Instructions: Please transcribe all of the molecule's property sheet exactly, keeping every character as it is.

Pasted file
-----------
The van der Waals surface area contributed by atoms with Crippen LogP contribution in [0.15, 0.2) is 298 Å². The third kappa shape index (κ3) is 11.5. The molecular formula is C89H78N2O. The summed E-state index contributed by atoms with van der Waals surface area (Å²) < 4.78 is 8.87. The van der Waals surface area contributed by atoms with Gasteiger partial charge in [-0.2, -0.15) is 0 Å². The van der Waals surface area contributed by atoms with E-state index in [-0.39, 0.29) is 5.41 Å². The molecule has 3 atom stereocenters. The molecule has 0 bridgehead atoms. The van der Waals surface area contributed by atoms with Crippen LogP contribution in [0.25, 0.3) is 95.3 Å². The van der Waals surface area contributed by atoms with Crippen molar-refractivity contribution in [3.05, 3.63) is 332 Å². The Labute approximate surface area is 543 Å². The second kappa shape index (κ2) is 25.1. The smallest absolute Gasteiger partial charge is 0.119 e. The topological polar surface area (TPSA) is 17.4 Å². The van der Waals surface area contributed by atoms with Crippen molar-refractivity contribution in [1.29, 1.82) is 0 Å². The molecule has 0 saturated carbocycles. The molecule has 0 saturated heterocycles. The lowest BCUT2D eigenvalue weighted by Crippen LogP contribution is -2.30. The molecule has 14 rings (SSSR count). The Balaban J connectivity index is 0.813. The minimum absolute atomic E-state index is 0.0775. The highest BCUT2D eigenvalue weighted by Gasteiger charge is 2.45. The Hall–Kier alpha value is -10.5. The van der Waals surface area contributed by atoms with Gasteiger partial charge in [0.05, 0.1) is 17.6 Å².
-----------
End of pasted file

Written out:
The van der Waals surface area contributed by atoms with Crippen LogP contribution in [0.15, 0.2) is 298 Å². The third kappa shape index (κ3) is 11.5. The molecular formula is C89H78N2O. The summed E-state index contributed by atoms with van der Waals surface area (Å²) < 4.78 is 8.87. The van der Waals surface area contributed by atoms with Gasteiger partial charge in [-0.2, -0.15) is 0 Å². The van der Waals surface area contributed by atoms with E-state index in [-0.39, 0.29) is 5.41 Å². The molecule has 3 atom stereocenters. The molecule has 0 bridgehead atoms. The van der Waals surface area contributed by atoms with Crippen LogP contribution in [0.25, 0.3) is 95.3 Å². The van der Waals surface area contributed by atoms with Crippen molar-refractivity contribution in [3.05, 3.63) is 332 Å². The Labute approximate surface area is 543 Å². The second kappa shape index (κ2) is 25.1. The smallest absolute Gasteiger partial charge is 0.119 e. The topological polar surface area (TPSA) is 17.4 Å². The van der Waals surface area contributed by atoms with Crippen molar-refractivity contribution in [1.29, 1.82) is 0 Å². The molecule has 0 saturated carbocycles. The molecule has 0 saturated heterocycles. The lowest BCUT2D eigenvalue weighted by Crippen LogP contribution is -2.30. The molecule has 14 rings (SSSR count). The Balaban J connectivity index is 0.813. The minimum absolute atomic E-state index is 0.0775. The highest BCUT2D eigenvalue weighted by Gasteiger charge is 2.45. The Hall–Kier alpha value is -10.5. The van der Waals surface area contributed by atoms with Gasteiger partial charge in [0.05, 0.1) is 17.6 Å².